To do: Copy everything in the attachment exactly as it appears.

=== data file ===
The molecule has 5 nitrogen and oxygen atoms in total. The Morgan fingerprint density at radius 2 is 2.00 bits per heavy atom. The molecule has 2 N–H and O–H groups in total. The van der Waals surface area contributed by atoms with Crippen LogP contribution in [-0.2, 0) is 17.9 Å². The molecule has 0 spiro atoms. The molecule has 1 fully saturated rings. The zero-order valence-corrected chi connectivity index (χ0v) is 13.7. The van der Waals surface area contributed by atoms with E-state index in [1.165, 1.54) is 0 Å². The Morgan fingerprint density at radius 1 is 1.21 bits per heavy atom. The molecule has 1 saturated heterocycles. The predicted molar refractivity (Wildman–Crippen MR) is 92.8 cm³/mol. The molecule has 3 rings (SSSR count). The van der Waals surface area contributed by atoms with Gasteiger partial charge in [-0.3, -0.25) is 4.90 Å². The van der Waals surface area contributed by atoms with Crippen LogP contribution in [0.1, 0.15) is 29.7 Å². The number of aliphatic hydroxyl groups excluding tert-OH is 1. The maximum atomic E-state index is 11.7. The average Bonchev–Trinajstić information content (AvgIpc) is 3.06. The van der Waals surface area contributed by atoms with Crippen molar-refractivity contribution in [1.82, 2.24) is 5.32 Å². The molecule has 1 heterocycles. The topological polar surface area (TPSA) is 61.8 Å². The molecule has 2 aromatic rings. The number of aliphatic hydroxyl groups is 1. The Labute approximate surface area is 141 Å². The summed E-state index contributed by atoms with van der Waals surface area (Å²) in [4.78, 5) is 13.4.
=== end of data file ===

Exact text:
The molecule has 5 nitrogen and oxygen atoms in total. The Morgan fingerprint density at radius 2 is 2.00 bits per heavy atom. The molecule has 2 N–H and O–H groups in total. The van der Waals surface area contributed by atoms with Crippen LogP contribution in [-0.2, 0) is 17.9 Å². The molecule has 0 spiro atoms. The molecule has 1 fully saturated rings. The zero-order valence-corrected chi connectivity index (χ0v) is 13.7. The van der Waals surface area contributed by atoms with E-state index in [1.165, 1.54) is 0 Å². The Morgan fingerprint density at radius 1 is 1.21 bits per heavy atom. The molecule has 1 saturated heterocycles. The predicted molar refractivity (Wildman–Crippen MR) is 92.8 cm³/mol. The molecule has 3 rings (SSSR count). The van der Waals surface area contributed by atoms with Gasteiger partial charge in [-0.3, -0.25) is 4.90 Å². The van der Waals surface area contributed by atoms with Crippen LogP contribution in [0.1, 0.15) is 29.7 Å². The number of aliphatic hydroxyl groups excluding tert-OH is 1. The maximum atomic E-state index is 11.7. The average Bonchev–Trinajstić information content (AvgIpc) is 3.06. The van der Waals surface area contributed by atoms with Crippen molar-refractivity contribution in [1.82, 2.24) is 5.32 Å². The molecule has 1 heterocycles. The topological polar surface area (TPSA) is 61.8 Å². The molecule has 2 aromatic rings. The number of aliphatic hydroxyl groups is 1. The Labute approximate surface area is 141 Å². The summed E-state index contributed by atoms with van der Waals surface area (Å²) in [4.78, 5) is 13.4.